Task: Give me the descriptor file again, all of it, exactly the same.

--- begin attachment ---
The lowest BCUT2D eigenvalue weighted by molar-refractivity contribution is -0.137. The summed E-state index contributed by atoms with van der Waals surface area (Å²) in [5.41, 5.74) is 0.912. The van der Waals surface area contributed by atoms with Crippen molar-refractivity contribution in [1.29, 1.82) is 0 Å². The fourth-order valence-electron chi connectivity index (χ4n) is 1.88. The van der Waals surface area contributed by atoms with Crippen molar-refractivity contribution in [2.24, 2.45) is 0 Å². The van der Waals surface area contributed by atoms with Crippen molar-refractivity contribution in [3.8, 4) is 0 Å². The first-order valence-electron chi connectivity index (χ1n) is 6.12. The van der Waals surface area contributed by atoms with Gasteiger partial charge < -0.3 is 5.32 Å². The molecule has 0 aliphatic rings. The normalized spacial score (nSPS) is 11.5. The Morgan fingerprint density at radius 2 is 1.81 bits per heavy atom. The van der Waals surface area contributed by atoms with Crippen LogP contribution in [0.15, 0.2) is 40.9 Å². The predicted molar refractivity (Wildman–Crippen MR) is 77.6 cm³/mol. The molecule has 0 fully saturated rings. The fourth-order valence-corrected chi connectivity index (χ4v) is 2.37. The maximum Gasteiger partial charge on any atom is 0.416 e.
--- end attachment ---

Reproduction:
The lowest BCUT2D eigenvalue weighted by molar-refractivity contribution is -0.137. The summed E-state index contributed by atoms with van der Waals surface area (Å²) in [5.41, 5.74) is 0.912. The van der Waals surface area contributed by atoms with Crippen molar-refractivity contribution in [1.29, 1.82) is 0 Å². The fourth-order valence-electron chi connectivity index (χ4n) is 1.88. The van der Waals surface area contributed by atoms with Crippen molar-refractivity contribution in [2.24, 2.45) is 0 Å². The van der Waals surface area contributed by atoms with Crippen molar-refractivity contribution in [3.8, 4) is 0 Å². The first-order valence-electron chi connectivity index (χ1n) is 6.12. The van der Waals surface area contributed by atoms with Gasteiger partial charge < -0.3 is 5.32 Å². The molecule has 0 aliphatic rings. The normalized spacial score (nSPS) is 11.5. The Morgan fingerprint density at radius 2 is 1.81 bits per heavy atom. The van der Waals surface area contributed by atoms with Crippen LogP contribution in [0.15, 0.2) is 40.9 Å². The predicted molar refractivity (Wildman–Crippen MR) is 77.6 cm³/mol. The molecule has 0 fully saturated rings. The fourth-order valence-corrected chi connectivity index (χ4v) is 2.37. The maximum Gasteiger partial charge on any atom is 0.416 e.